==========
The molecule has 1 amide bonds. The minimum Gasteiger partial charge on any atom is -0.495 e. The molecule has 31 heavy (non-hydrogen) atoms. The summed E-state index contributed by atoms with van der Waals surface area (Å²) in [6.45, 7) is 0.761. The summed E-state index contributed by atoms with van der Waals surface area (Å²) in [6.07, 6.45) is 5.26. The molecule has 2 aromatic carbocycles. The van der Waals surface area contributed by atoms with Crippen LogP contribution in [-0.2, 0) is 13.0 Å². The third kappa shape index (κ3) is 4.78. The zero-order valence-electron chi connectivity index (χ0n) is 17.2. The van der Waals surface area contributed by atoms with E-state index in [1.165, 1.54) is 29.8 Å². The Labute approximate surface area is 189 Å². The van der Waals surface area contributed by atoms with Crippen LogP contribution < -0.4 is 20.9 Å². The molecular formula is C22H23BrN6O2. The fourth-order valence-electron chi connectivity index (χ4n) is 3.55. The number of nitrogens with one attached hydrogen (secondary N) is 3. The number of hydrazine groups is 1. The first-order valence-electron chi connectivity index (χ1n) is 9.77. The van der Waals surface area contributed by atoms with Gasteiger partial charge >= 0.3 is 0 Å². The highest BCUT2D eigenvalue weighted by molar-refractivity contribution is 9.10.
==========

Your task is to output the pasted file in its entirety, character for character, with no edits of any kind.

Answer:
The molecule has 1 amide bonds. The minimum Gasteiger partial charge on any atom is -0.495 e. The molecule has 31 heavy (non-hydrogen) atoms. The summed E-state index contributed by atoms with van der Waals surface area (Å²) in [6.45, 7) is 0.761. The summed E-state index contributed by atoms with van der Waals surface area (Å²) in [6.07, 6.45) is 5.26. The molecule has 2 aromatic carbocycles. The van der Waals surface area contributed by atoms with Crippen LogP contribution in [-0.2, 0) is 13.0 Å². The third kappa shape index (κ3) is 4.78. The zero-order valence-electron chi connectivity index (χ0n) is 17.2. The van der Waals surface area contributed by atoms with E-state index in [1.165, 1.54) is 29.8 Å². The Labute approximate surface area is 189 Å². The van der Waals surface area contributed by atoms with Crippen LogP contribution < -0.4 is 20.9 Å². The molecular formula is C22H23BrN6O2. The fourth-order valence-electron chi connectivity index (χ4n) is 3.55. The number of nitrogens with one attached hydrogen (secondary N) is 3. The number of hydrazine groups is 1. The first-order valence-electron chi connectivity index (χ1n) is 9.77. The van der Waals surface area contributed by atoms with Gasteiger partial charge >= 0.3 is 0 Å². The highest BCUT2D eigenvalue weighted by molar-refractivity contribution is 9.10.